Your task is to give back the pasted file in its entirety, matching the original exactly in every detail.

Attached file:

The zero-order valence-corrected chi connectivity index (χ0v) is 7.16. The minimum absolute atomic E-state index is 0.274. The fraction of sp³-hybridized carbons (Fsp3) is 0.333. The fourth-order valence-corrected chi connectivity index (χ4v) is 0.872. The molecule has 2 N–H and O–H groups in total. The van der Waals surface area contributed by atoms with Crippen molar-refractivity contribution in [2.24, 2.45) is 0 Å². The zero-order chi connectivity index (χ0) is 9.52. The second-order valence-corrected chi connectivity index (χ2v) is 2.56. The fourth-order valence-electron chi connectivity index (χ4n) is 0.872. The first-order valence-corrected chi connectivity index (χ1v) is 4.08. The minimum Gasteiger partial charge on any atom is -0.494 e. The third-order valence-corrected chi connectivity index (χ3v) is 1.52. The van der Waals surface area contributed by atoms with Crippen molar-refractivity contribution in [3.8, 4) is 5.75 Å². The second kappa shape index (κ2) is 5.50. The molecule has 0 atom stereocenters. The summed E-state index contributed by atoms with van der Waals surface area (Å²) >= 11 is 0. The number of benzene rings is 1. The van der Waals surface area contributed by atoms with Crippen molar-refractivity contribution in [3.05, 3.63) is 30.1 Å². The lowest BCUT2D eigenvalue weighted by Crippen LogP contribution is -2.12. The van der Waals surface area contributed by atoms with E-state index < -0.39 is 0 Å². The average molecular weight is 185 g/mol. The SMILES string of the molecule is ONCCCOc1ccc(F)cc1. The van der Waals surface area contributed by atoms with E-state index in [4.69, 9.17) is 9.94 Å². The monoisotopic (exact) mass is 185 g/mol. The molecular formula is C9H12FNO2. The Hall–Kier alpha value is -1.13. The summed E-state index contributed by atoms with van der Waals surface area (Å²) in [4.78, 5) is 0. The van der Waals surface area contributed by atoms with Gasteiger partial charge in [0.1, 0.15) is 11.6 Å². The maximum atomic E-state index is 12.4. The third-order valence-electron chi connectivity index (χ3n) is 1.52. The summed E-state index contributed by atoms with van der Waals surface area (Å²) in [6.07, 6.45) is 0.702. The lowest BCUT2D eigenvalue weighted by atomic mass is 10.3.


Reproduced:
The zero-order valence-corrected chi connectivity index (χ0v) is 7.16. The minimum absolute atomic E-state index is 0.274. The fraction of sp³-hybridized carbons (Fsp3) is 0.333. The fourth-order valence-corrected chi connectivity index (χ4v) is 0.872. The molecule has 2 N–H and O–H groups in total. The van der Waals surface area contributed by atoms with Crippen molar-refractivity contribution in [2.24, 2.45) is 0 Å². The zero-order chi connectivity index (χ0) is 9.52. The second-order valence-corrected chi connectivity index (χ2v) is 2.56. The fourth-order valence-electron chi connectivity index (χ4n) is 0.872. The first-order valence-corrected chi connectivity index (χ1v) is 4.08. The minimum Gasteiger partial charge on any atom is -0.494 e. The third-order valence-corrected chi connectivity index (χ3v) is 1.52. The van der Waals surface area contributed by atoms with Crippen molar-refractivity contribution in [3.8, 4) is 5.75 Å². The second kappa shape index (κ2) is 5.50. The molecule has 0 atom stereocenters. The summed E-state index contributed by atoms with van der Waals surface area (Å²) >= 11 is 0. The number of benzene rings is 1. The van der Waals surface area contributed by atoms with Crippen molar-refractivity contribution in [3.05, 3.63) is 30.1 Å². The lowest BCUT2D eigenvalue weighted by Crippen LogP contribution is -2.12. The van der Waals surface area contributed by atoms with E-state index < -0.39 is 0 Å². The average molecular weight is 185 g/mol. The SMILES string of the molecule is ONCCCOc1ccc(F)cc1. The van der Waals surface area contributed by atoms with E-state index in [4.69, 9.17) is 9.94 Å². The monoisotopic (exact) mass is 185 g/mol. The molecular formula is C9H12FNO2. The Hall–Kier alpha value is -1.13. The summed E-state index contributed by atoms with van der Waals surface area (Å²) in [4.78, 5) is 0. The van der Waals surface area contributed by atoms with Gasteiger partial charge in [0.1, 0.15) is 11.6 Å². The maximum atomic E-state index is 12.4. The third-order valence-electron chi connectivity index (χ3n) is 1.52. The summed E-state index contributed by atoms with van der Waals surface area (Å²) in [6.07, 6.45) is 0.702. The lowest BCUT2D eigenvalue weighted by atomic mass is 10.3.